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There are many reasons parents put off saving for their child’s college education – but not many good ones! And often, the decision to delay – or worse, not to prepare at all – is driven by myths or misconceptions about college costs.
In reality, saving for college is pretty easy – and well worth it for your child’s future. Let’s “debunk” some of those myths, so you can get started right away.
When you look at college costs today, it’s easy to be overwhelmed by the thought of saving that amount. And you’re not alone. In reality, few students receive full scholarships, and for many families, paying the entire cost of a four-year college education directly from disposable income or accrued savings is not an option.
Instead, for most families, paying for college involves a combination of three things: financial aid, loans and college savings. By starting early and saving often, you can reduce future out-of-pocket costs. Remember, you don’t have to save the entire amount. The message is: the more you save, the less you and your children will need to rely on loans.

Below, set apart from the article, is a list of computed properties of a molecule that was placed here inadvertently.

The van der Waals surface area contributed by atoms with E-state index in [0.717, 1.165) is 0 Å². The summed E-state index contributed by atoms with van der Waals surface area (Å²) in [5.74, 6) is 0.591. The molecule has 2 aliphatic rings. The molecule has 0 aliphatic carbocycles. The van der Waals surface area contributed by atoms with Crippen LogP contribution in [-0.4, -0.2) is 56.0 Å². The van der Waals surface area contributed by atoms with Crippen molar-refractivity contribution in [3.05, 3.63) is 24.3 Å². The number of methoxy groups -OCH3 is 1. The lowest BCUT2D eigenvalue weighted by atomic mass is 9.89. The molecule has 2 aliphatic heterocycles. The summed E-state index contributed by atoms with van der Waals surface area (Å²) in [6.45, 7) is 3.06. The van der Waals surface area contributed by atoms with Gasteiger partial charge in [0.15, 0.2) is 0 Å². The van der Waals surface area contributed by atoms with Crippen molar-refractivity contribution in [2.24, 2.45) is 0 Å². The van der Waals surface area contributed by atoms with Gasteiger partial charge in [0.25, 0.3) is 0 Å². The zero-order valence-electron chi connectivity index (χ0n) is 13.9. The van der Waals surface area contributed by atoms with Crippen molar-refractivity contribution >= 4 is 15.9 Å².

Yes, college costs for tuition, dormitory room, meal plans and fees continue to rise – the total price tag listed in any college’s enrollment literature may cause you “sticker shock.” The good news is that the sticker price is not likely representative of the true cost to many families.
The exact mix of loans, financial aid and savings matters. It greatly influences the true cost of college—and families who save even modest amounts early and often can potentially reduce their out-of-pocket costs significantly.
If you put off saving, you typically will rely more heavily on loans. That means paying off loans, with potentially significant added interest, for decades following graduation. Taking steps now – even small ones – can make even an expensive college much more affordable.
Understanding the basics of financial aid will make the process less daunting and is crucial in understanding the role a college saving plan plays in eligibility.
For many families, saving in a qualified college savings plan won’t have a dramatic impact on financial aid, but instead will provide many potential benefits.
If you are interested in starting a college education savings plan for your child or grandchild, talk to an advisor with Bell Investments today.